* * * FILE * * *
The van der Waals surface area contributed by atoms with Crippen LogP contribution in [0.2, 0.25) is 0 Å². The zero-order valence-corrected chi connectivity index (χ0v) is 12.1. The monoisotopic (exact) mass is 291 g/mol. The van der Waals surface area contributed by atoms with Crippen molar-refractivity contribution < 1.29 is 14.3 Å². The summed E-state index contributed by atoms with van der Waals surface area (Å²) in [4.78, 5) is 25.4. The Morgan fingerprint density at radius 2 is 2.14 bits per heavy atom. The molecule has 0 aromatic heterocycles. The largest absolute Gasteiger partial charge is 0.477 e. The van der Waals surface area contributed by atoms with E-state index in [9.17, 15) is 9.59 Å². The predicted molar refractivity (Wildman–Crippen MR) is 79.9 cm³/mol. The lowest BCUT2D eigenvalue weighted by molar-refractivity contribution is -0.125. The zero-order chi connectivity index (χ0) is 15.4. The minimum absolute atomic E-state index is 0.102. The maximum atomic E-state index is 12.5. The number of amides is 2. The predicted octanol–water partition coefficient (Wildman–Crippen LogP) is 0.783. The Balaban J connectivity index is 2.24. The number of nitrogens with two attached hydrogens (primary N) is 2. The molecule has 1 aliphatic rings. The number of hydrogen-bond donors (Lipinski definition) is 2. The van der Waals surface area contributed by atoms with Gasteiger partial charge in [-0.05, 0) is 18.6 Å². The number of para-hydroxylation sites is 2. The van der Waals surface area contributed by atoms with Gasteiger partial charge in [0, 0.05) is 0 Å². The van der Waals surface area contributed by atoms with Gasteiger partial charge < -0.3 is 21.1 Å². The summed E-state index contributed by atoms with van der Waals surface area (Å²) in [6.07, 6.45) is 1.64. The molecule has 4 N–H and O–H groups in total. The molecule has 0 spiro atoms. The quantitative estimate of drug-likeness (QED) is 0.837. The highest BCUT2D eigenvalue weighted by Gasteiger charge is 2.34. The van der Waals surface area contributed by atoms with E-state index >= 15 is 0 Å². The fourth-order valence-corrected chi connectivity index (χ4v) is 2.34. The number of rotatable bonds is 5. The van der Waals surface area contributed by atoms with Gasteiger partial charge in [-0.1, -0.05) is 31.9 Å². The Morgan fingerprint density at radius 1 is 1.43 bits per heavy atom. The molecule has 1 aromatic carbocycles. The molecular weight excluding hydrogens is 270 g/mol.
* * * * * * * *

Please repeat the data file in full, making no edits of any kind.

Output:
The van der Waals surface area contributed by atoms with Crippen LogP contribution in [0.2, 0.25) is 0 Å². The zero-order valence-corrected chi connectivity index (χ0v) is 12.1. The monoisotopic (exact) mass is 291 g/mol. The van der Waals surface area contributed by atoms with Crippen molar-refractivity contribution < 1.29 is 14.3 Å². The summed E-state index contributed by atoms with van der Waals surface area (Å²) in [4.78, 5) is 25.4. The Morgan fingerprint density at radius 2 is 2.14 bits per heavy atom. The molecule has 0 aromatic heterocycles. The largest absolute Gasteiger partial charge is 0.477 e. The van der Waals surface area contributed by atoms with E-state index in [9.17, 15) is 9.59 Å². The predicted molar refractivity (Wildman–Crippen MR) is 79.9 cm³/mol. The lowest BCUT2D eigenvalue weighted by molar-refractivity contribution is -0.125. The zero-order chi connectivity index (χ0) is 15.4. The minimum absolute atomic E-state index is 0.102. The maximum atomic E-state index is 12.5. The number of amides is 2. The predicted octanol–water partition coefficient (Wildman–Crippen LogP) is 0.783. The Balaban J connectivity index is 2.24. The number of nitrogens with two attached hydrogens (primary N) is 2. The molecule has 1 aliphatic rings. The number of hydrogen-bond donors (Lipinski definition) is 2. The van der Waals surface area contributed by atoms with Gasteiger partial charge in [-0.05, 0) is 18.6 Å². The number of para-hydroxylation sites is 2. The van der Waals surface area contributed by atoms with Gasteiger partial charge in [0, 0.05) is 0 Å². The van der Waals surface area contributed by atoms with Gasteiger partial charge < -0.3 is 21.1 Å². The summed E-state index contributed by atoms with van der Waals surface area (Å²) in [6.07, 6.45) is 1.64. The molecule has 4 N–H and O–H groups in total. The molecule has 0 spiro atoms. The quantitative estimate of drug-likeness (QED) is 0.837. The highest BCUT2D eigenvalue weighted by Gasteiger charge is 2.34. The van der Waals surface area contributed by atoms with E-state index >= 15 is 0 Å². The fourth-order valence-corrected chi connectivity index (χ4v) is 2.34. The number of rotatable bonds is 5. The van der Waals surface area contributed by atoms with Gasteiger partial charge in [-0.1, -0.05) is 31.9 Å². The Morgan fingerprint density at radius 1 is 1.43 bits per heavy atom. The molecule has 1 aromatic carbocycles. The molecular weight excluding hydrogens is 270 g/mol.